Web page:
Neville left the company. Sami grabbed the IC title for a brief run, but hasn’t broken through to main event status yet. Shinsuke won a Royal Rumble and seemed destined for a world title run before getting lost in the shuffle. The longest running streak in modern wrestling quickly ended once Asuka moved over. The Ascension didn’t quite ascend. The War Raiders even got repacked as the Viking Experience, for crying out loud. Bobby Roode didn’t capture that same lightning in a bottle he had in NXT. Neither did Ember Moon. Or Bo Dallas.
So is it such a huge leap to think that current NXT stars, rather than dreaming of the day they move up to the big leagues, are secretly dreading it? Perhaps far from waiting to be invited in, a select group have decided to make their own future, arrive their own way, and seek retribution for their peers that came before.
With the incredibly talented pool of stars over on NXT – men and women who can really shine in the ring and on the mic – this is perhaps the most exciting possibility of all. Especially if, at some point down the line, we find that the actions of this rogue group of NXT stars wasn’t something that simply happened as a result of hushed locker room chatter, but was actually orchestrated by someone high up in NXT who couldn’t sit back and see his protégés get misused any more…
Indie wrestlers who never got a chance
There’s a seemingly endless pool of talent in the wider independent scene that may equal parts covet and resent the presence of the WWE. Sure, it sits there on a hill like some promised land that all wrestlers must strive to reach, but it also often scoops up the best independent stars and plucks them away from the promotions that made them.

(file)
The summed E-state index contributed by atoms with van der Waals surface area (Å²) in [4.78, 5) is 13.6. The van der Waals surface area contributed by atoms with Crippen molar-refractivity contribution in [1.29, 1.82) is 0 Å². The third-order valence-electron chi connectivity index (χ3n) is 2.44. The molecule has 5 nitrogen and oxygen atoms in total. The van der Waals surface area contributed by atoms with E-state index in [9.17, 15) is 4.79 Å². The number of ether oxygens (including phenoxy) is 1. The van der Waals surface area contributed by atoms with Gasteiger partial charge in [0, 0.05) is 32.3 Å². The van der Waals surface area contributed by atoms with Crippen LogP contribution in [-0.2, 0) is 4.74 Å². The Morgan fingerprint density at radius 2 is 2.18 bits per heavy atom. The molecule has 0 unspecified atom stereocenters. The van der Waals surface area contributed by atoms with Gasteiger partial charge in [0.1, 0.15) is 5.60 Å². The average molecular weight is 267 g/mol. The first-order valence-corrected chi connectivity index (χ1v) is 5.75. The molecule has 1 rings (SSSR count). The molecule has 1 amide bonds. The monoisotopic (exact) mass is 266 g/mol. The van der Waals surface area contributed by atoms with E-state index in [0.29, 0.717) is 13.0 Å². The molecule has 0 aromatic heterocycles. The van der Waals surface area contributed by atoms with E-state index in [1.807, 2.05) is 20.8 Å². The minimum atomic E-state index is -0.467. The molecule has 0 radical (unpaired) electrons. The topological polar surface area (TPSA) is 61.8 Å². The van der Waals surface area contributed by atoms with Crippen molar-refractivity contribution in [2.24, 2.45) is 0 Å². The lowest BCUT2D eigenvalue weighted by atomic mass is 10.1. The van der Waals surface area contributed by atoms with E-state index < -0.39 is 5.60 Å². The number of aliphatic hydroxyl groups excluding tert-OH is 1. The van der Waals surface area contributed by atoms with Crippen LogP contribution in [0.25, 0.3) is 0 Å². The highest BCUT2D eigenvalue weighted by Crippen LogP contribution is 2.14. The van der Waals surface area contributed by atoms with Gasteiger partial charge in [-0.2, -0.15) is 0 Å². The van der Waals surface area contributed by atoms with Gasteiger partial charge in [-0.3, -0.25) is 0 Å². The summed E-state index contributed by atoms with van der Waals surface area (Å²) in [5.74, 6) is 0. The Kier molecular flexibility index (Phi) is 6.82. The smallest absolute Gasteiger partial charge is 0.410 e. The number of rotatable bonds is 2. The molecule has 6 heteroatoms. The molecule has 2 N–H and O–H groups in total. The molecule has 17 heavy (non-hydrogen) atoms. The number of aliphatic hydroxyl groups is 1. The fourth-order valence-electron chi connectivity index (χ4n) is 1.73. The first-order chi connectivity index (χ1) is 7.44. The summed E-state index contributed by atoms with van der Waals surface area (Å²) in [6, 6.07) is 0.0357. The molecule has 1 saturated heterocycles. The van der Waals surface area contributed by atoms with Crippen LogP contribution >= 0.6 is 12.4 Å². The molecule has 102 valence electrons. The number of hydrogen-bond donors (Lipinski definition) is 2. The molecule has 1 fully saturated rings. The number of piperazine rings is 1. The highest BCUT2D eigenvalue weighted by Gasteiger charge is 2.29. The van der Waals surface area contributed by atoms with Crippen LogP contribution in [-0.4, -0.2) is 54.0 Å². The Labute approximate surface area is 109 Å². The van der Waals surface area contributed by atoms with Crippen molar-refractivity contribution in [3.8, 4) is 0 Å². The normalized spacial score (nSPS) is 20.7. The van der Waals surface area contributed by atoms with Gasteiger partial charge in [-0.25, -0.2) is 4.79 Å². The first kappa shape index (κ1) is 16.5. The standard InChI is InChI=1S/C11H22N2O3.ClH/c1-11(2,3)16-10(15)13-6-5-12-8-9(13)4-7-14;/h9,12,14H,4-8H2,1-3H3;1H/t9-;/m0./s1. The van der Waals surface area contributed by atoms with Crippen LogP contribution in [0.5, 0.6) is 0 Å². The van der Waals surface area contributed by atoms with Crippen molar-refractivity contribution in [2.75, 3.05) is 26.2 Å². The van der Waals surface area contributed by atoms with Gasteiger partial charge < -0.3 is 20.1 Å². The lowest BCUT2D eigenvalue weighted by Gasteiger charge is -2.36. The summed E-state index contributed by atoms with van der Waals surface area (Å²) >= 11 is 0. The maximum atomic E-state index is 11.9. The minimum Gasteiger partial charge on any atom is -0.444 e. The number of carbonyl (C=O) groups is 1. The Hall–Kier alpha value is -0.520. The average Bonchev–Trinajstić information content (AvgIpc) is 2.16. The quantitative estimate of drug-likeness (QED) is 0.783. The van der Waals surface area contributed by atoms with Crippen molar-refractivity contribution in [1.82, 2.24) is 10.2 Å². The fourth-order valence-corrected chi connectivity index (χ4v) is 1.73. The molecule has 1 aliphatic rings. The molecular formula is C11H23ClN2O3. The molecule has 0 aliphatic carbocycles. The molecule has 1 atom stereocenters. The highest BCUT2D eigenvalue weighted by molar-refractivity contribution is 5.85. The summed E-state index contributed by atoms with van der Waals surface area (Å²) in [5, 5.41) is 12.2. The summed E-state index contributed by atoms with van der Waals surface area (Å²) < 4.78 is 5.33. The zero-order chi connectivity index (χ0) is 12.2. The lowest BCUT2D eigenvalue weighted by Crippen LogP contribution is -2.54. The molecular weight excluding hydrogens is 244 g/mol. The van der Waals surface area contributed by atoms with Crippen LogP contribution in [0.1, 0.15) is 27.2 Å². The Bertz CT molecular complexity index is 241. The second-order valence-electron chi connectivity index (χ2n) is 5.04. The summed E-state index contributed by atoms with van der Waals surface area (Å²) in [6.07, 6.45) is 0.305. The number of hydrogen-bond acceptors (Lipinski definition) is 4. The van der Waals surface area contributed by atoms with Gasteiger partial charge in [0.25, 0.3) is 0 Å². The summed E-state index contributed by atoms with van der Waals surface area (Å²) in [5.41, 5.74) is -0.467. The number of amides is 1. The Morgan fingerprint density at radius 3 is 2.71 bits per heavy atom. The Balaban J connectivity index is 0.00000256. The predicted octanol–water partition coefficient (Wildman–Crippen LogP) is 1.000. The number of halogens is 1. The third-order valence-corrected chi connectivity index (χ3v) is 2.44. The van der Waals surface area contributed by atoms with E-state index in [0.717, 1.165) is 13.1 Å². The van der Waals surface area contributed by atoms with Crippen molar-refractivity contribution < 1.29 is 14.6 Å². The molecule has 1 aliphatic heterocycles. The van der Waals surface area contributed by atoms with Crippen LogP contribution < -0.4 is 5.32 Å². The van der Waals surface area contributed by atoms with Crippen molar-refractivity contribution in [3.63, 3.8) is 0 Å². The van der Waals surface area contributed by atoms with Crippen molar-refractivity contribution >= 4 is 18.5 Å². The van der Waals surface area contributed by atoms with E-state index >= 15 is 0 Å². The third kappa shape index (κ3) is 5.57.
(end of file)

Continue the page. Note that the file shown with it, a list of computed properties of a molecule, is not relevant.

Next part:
WWE has taken slow and tentative steps over the years to acknowledge that yes, there are / were other providers of wrestling in the world, so perhaps rather than Retribution being a collection of faces previously seen on WWE television, maybe we have a genuine outsiders invasion on our hands. Of course, there’s one specific group of indie wrestlers who might have more reason than most to want retribution from the WWE…
The 11-year-old federation had something of an interesting history with WWE. It provided more than it’s fair share of talent to Vince’s company (WWE Champ Drew McIntyre, NXT’s Johnny Gargano and Keith Lee, former NXT Tag Team Champions Bobby Fish and Kyle O’Reilly, NXT alumni Matt Riddle and Ricochet, plus the currently suspended Austin Theory, to name just a few) during the time it was an official feeder promotion for WWE.
The relationship grew further from that initial partnership back in 2015. EVOLVE became the only active non-WWE promotion to be broadcast on the WWE Network, with their 10th Anniversary show being streamed on the platform in July 2019, before it was ultimately purchased by WWE in 2020.
However, while the WWE have secured rights to all the archive footage of the brand and the EVOLVE name, the contracts of the wrestlers on the roster (some 30 or so performers at the time of purchase) wasn’t part of the deal.
That’s 30 potential grudge holding wrestlers who could have a legitimate issue with the WWE. If you need another potential link to the indie brand, WWE.com have started stylising the Retribution name as all capital letters – just like EVOLVE did…
NXT UK wrestlers
Somewhat unlikely since the accents you could hear when Retribution invaded Smackdown were decidedly un-British, but what better way to introduce the wider roster of NXT UK than have them rock up on the red and blue brands and cause some good old fashioned anarchy?
Admittedly, there’s that small detail of a global pandemic and a general lack of international travel that makes this seem doubtful, but a little part of us likes the idea of UK stars getting their moment in the sun.
Someone else entirely
The truth is, Retribution could be any of the above, a combination of all of them, or simply a collection of wrestlers we’ve not even considered yet.
What we do know is to make a mark on the history of wrestling, they’ll need to capture our imagination, do memorable things and (eventually) reveal their identities to us. Handled right, and we’ve got ourselves a new New World Order. Handled badly, and we’ve got a shorter lived Los Boricuas.